The first quarter of 2022 ended on a positive note, with the major market indexes regaining a significant amount of lost ground. Both the S&P 500 and the Dow Jones Industrial Average finished the quarter within 5% of where they began. Over the past three months, the markets have shown tremendous resilience during a time of geopolitical turmoil.
Bond markets have struggled this year. When interest rates go up, bond prices go down. The Federal Reserve expects to raise interest rates significantly this year. Bond markets have sold off, reflecting expectations for higher interest rates. Higher interest rates will be a drag on economic growth and should also slow the housing market. Policymakers are trying to balance the need to control inflation against the economic costs of higher interest rates. These are normal conditions in the middle to late stage of an economic cycle.
US Economic Growth: The Engine of Wealth Creation
The US consumer continues to be the driving force behind the US and global economy. Consumer spending on goods exceeded pre-COVID levels in late 2020 and has continued to set records since then. Spending on services lagged but has now reached pre-COVID levels and will continue to grow. As long as the US consumer remains unstoppable, the US economy will do well and investors in great American companies will be rewarded. Despite higher energy costs and inflation, by most measures the US consumer is doing exceptionally well.
The United States is the second-largest energy producer on the globe. We are the world’s largest oil and natural gas producer, and the third-largest food producer. American capitalism continues to produce more innovation and productivity gains than any other system. The United States is home to the broadest and most liquid capital markets. It is easy to see why the US Dollar continues to be the global reserve currency. The United States is still the world’s dominant economic power. Investors in great American companies will continue to reap the rewards of US economic growth.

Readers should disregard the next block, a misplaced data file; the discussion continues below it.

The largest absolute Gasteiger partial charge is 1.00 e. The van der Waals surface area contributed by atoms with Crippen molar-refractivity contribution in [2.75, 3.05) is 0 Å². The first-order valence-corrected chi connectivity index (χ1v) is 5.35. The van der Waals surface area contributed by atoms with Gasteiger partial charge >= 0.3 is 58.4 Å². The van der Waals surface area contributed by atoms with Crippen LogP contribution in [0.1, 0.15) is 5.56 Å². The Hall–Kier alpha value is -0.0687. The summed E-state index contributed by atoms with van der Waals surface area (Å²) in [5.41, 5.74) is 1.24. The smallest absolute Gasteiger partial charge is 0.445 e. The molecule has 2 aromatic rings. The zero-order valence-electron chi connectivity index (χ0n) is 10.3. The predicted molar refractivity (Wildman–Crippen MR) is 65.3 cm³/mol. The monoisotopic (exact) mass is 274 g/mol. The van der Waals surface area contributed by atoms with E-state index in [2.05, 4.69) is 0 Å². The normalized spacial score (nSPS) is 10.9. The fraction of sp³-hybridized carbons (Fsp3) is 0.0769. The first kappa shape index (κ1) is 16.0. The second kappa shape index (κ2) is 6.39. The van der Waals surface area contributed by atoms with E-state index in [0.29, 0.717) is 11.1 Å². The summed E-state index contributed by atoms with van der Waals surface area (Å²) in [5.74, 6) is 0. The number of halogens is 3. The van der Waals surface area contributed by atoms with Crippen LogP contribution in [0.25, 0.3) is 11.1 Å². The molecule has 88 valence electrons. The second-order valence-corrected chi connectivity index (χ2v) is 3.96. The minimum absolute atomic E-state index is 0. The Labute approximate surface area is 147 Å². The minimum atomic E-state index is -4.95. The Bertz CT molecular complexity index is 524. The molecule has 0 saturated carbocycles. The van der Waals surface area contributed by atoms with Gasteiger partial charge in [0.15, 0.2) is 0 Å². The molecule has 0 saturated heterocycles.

If a recession happens, history says that high-quality, dividend-paying stocks are the best way to protect and grow wealth.
Interest rates and inflation are rising. Food and energy prices are likely to go higher, and it’s easy to understand why some investors are nervous about the possibility of a recession.
In the long run, stocks reflect economic growth and the growth of corporate earnings. In the short run, stock prices and the economy can often move in different directions. History has many examples of times when the economy entered a recession, and stock prices nonetheless went up. Wise investors understand that recessions are declared in hindsight. Even if we had a perfect ability to predict recessions, history says we should not sell our stocks. The best way to protect against inflation during economic expansions is also a great way to protect and grow wealth through a recession.
The best way to achieve and protect financial independence is by investing in high-quality, dividend-paying stocks. Investing in companies that earn profits, use capital wisely, and return a portion of those profits to shareholders is a time-tested and proven strategy.
As always, focus on the things you can control. Spend less than you make. Save diligently, invest wisely, and most importantly have a plan – and great advisors – for the things you can’t control.
Matthew A Treskovich | CFA, CPA/PFS, CITP, CMA, CFP®, AEP®, MBA, CLU, ChFC
Chief Investment Officer